Before all these rule changes, tax relief and relaxed lending criteria meant that, in effect, a landlord with £800 a month to spend would be able to buy a bigger mortgage loan than a first-time buyer with £800 a month.

Advertisement
Advertisement - Article continues below

But with the changes kicking in, this is no longer the case. So, in effect, you've knocked the top layer of "bidders on houses" out of the market. So it's no wonder that prices are declining, even if that was an end to the changes the maximum price that can be paid has fallen.

And of course, it's not an end to the changes. All of these things happened under a Conservative government. Landlords became public enemy number one while George Osborne was chancellor. How do you think John McDonnell might feel about them?

(I mean, you don't have to imagine he's already arguing for a "right to buy" for private tenants, as we discussed here).

So right now, any landlords with any sense of self-preservation and any capital gains to lock in are selling up or thinking about it (or incorporating, which is a whole other kettle of fish, and which implies a level of scale and professionalism that will only include a minority of the "buy-to-let" boomers).

How far will house prices fall?

What does this imply for house prices in the future?

If this is primarily about landlords being knocked out of the market, and affordability adjusting accordingly (to what home buyers can pay, rather than pre-Osborne era landlords) then you'd expect an adjustment rather than a crash or a sharp decline.

Advertisement
Advertisement - Article continues below

As I've said many times before, that would be healthy. Improving affordability would leave people feeling less frustrated, while mild declines in prices wouldn't hurt bank balance sheets to a dangerous extent.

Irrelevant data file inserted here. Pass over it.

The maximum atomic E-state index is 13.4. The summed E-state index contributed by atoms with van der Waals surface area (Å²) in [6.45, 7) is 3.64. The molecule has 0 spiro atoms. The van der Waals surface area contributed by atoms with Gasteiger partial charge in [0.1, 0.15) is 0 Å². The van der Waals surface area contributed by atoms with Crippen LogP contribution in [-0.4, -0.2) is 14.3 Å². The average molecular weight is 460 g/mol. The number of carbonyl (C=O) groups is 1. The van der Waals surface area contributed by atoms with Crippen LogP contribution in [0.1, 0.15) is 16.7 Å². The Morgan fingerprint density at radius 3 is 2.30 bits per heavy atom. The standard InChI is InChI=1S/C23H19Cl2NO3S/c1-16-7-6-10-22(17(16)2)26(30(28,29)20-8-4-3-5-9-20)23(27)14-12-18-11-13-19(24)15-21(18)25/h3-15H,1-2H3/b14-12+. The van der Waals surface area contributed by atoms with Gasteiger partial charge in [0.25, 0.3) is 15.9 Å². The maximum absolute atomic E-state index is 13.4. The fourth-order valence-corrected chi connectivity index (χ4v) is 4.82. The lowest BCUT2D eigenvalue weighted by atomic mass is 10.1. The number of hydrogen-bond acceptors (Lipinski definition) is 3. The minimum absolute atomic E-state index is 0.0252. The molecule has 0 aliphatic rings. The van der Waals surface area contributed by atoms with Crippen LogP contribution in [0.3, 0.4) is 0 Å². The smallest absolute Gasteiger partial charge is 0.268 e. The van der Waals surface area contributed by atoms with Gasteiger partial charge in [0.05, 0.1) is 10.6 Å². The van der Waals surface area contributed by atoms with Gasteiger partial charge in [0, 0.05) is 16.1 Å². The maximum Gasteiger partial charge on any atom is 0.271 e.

A big jump in interest rates or unemployment would be a different matter. That doesn't seem to be on the cards as yet. So, fingers crossed, we can keep going with the gentle decline.

That could still mean a fair old fall the house-price-to-earnings ratio, even by Nationwide's figures, which are arguably generous, is still well above its long-run average.

But if wage inflation keeps going, we could get there faster than we think.

Meanwhile, if you are still a buy-to-let landlord, I do think it's worth having a good hard think about what to do with your investment. At the very least, consider how dependent your finances are on the sector, and have an exit plan in place.

Advertisement

Recommended

Visit/investments/property/house-prices/600638/uk-house-prices-may-be-heading-for-a-boris-bounce
House prices

UK house prices may be heading for a Boris bounce

The latest survey of estate agents and surveyors from the Royal Institution of Chartered Surveyors is "unambiguously positive" – suggesting house pric…
16 Jan 2020
Visit/520591/are-uk-house-prices-really-on-the-rebound
Property

Are UK house prices really on the rebound?

The latest house price data from the Office for National Statistics paint a picture of a housing market that is showing signs of rallying. That's not …
15 Jan 2020
Visit/519165/have-uk-house-prices-turned-the-corner
House prices

Have UK house prices turned the corner?

The average price of a house in the UK rose by 0.8% on the year in November, the fastest pace since April.
5 Dec 2019
Visit/518950/house-prices-are-still-far-too-high-but-things-are-improving-slowly
House prices

House prices are still far too high – but things are improving slowly

UK house prices crept higher in November, with the strongest growth since April. But the drift towards greater affordability in Britain’s most dangero…
29 Nov 2019

Most Popular

Visit/investments/property/601065/what-does-the-coronavirus-crisis-mean-for-uk-house-prices
Property

What does the coronavirus crisis mean for UK house prices?

With the whole country in lockdown, the UK property market is closed for business. John Stepek looks at what that means for UK house prices, housebuil…
27 Mar 2020
Visit/economy/eu-economy/601060/the-european-central-bank-throws-away-the-rulebook-to-bail-out-italy
EU Economy

The European Central Bank throws away the rulebook to bail out Italy

The ECB has removed all constraints on asset purchases and will now buy “whatever it takes” to tackle the coronavirus. John Stepek explains what it me…
26 Mar 2020
Visit/investments/commodities/gold/601037/gold-is-on-a-wild-ride-so-should-you-be-buying
Gold

Gold is hard to find right now – so should you be buying?

With demand through the roof and the physical metal hard to find, it's not the best time to buy gold. But right now, says Dominic Frisby, you want to …
25 Mar 2020
Visit/economy/uk-economy/601063/the-uks-bailout-of-the-self-employed-comes-with-a-hidden-catch
UK Economy

The UK’s bailout of the self employed comes with a hidden catch

The chancellor’s £6.5bn bailout of the self employed is welcome. But it has hidden benefits for the taxman, says Merryn Somerset Webb.
27 Mar 2020